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Re: [CSS21] Case-insensitivity not defined

From: Mark Davis <mark.davis@icu-project.org>
Date: Thu, 15 Nov 2007 16:01:59 -0800
Message-ID: <30b660a20711151601x190a8d1cl9170d9acb17d0bfe@mail.gmail.com>
To: fantasai <fantasai.lists@inkedblade.net>
Cc: www-international@w3.org, www-style@w3.org
If CSS identifiers do not exclude compatibility characters (such as Kelvin
and the ff ligature), then lowercasing is the *least* of the security issues
to worry about.

Cf.

UAX 31 Identifier and Pattern Syntax <http://www.unicode.org/reports/tr31/>
*See also Proposed Update: Unicode Identifier and Pattern
Syntax<http://www.unicode.org/reports/tr31/tr31-8.html>
*
UTR 36 Unicode Security Considerations<http://www.unicode.org/reports/tr36/>
*See also Proposed Update <http://www.unicode.org/reports/tr36/tr36-6.html>*
Mark

On Nov 15, 2007 3:45 PM, fantasai <fantasai.lists@inkedblade.net> wrote:

>
> Addison Phillips wrote:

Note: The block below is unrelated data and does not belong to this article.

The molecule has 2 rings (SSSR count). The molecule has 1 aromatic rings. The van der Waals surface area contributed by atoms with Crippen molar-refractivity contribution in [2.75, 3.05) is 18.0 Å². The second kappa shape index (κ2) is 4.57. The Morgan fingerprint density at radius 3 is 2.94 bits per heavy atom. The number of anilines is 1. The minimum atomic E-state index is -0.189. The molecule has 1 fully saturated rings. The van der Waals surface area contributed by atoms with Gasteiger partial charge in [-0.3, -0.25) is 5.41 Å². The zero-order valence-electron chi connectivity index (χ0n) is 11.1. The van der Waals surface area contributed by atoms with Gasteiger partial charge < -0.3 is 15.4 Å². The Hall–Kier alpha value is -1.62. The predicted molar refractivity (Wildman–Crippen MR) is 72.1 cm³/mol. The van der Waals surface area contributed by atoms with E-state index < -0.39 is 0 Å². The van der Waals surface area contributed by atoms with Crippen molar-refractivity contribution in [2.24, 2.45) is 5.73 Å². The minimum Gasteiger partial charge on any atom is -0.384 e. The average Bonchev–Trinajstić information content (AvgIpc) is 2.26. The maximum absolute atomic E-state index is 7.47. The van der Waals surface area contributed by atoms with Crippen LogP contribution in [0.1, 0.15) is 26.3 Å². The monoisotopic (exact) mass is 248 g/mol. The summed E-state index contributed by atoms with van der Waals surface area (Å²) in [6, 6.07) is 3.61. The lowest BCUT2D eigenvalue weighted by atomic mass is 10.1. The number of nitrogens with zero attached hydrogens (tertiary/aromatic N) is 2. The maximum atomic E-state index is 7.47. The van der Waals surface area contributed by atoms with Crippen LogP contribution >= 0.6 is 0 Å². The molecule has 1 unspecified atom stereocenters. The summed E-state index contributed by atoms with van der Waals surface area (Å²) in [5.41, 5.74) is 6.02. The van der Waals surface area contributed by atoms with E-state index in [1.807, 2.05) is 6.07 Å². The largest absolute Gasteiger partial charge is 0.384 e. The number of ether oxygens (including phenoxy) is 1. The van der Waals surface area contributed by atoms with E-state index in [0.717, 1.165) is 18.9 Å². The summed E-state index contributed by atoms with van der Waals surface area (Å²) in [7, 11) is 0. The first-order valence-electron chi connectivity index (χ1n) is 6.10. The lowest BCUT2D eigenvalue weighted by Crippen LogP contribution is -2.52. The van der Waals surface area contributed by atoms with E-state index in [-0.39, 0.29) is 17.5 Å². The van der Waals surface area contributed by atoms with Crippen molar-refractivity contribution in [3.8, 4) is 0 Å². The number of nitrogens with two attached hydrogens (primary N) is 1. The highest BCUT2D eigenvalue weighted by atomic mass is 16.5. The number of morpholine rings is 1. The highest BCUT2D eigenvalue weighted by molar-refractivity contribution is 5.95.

> >
> >> I find that the basic Latin letters do match each other and nothing
> >> else, if you ignore the language-specific foldings, with one exception.
> >> U+212A KELVIN SIGN, which looks exactly like "K" and shouldn't exist
> >> anyhow (it's compatibility equivalent to a proper "K") is case-folded
> >> to "k".  I consider that to come under the heading of the Right Thing.
> >
> > Compatibility characters always present a problem of this sort. I think
> > this is also the Right Thing.
> >
> >> It's also true that some ligatures are case-folded to their spelled out
> >> equivalents:  for example, U+FB00 LATIN SMALL LIGATURE FF is
> case-folded
> >> to simple "ff".
> >
> > This is actually a Good Thing too.
>
> It's a Good Thing for natural-language matching and search results. It is
> imho not a Good Thing for defining case-insensitivity for keywords in a
> computer language. Since CSS keywords are all limited to the ASCII range,
> it should be possible to reliably match against CSS keywords with only
> ASCII case-insensitivity. Throwing in random other characters into the mix
> can cause confusion and possibly also result in security holes. I believe
> the potential problems in that respect outweigh the convenience of
> case-insensitivity for non-Latin user-defined identifiers.
>
> ~fantasai
>
>


-- 
Mark
Received on Friday, 16 November 2007 00:02:17 GMT

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